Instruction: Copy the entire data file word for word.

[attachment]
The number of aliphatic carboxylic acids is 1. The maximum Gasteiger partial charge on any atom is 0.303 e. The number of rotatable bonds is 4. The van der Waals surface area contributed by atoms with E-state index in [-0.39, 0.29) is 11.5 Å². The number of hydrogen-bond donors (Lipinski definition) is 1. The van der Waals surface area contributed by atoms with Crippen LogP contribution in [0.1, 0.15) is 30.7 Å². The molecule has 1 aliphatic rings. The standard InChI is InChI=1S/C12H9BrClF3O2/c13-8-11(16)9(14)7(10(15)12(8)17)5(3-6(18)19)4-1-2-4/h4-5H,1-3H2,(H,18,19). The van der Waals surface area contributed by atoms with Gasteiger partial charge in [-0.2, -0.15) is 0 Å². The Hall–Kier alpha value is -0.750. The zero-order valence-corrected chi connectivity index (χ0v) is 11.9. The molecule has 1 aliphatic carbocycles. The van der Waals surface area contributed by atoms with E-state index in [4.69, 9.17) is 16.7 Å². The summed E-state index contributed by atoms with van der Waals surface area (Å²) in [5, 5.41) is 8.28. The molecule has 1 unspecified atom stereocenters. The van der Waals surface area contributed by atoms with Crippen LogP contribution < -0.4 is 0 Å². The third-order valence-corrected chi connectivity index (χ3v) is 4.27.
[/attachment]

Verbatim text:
The number of aliphatic carboxylic acids is 1. The maximum Gasteiger partial charge on any atom is 0.303 e. The number of rotatable bonds is 4. The van der Waals surface area contributed by atoms with E-state index in [-0.39, 0.29) is 11.5 Å². The number of hydrogen-bond donors (Lipinski definition) is 1. The van der Waals surface area contributed by atoms with Crippen LogP contribution in [0.1, 0.15) is 30.7 Å². The molecule has 1 aliphatic rings. The standard InChI is InChI=1S/C12H9BrClF3O2/c13-8-11(16)9(14)7(10(15)12(8)17)5(3-6(18)19)4-1-2-4/h4-5H,1-3H2,(H,18,19). The van der Waals surface area contributed by atoms with Gasteiger partial charge in [-0.2, -0.15) is 0 Å². The Hall–Kier alpha value is -0.750. The zero-order valence-corrected chi connectivity index (χ0v) is 11.9. The molecule has 1 aliphatic carbocycles. The van der Waals surface area contributed by atoms with E-state index in [4.69, 9.17) is 16.7 Å². The summed E-state index contributed by atoms with van der Waals surface area (Å²) in [5, 5.41) is 8.28. The molecule has 1 unspecified atom stereocenters. The van der Waals surface area contributed by atoms with Crippen LogP contribution < -0.4 is 0 Å². The third-order valence-corrected chi connectivity index (χ3v) is 4.27.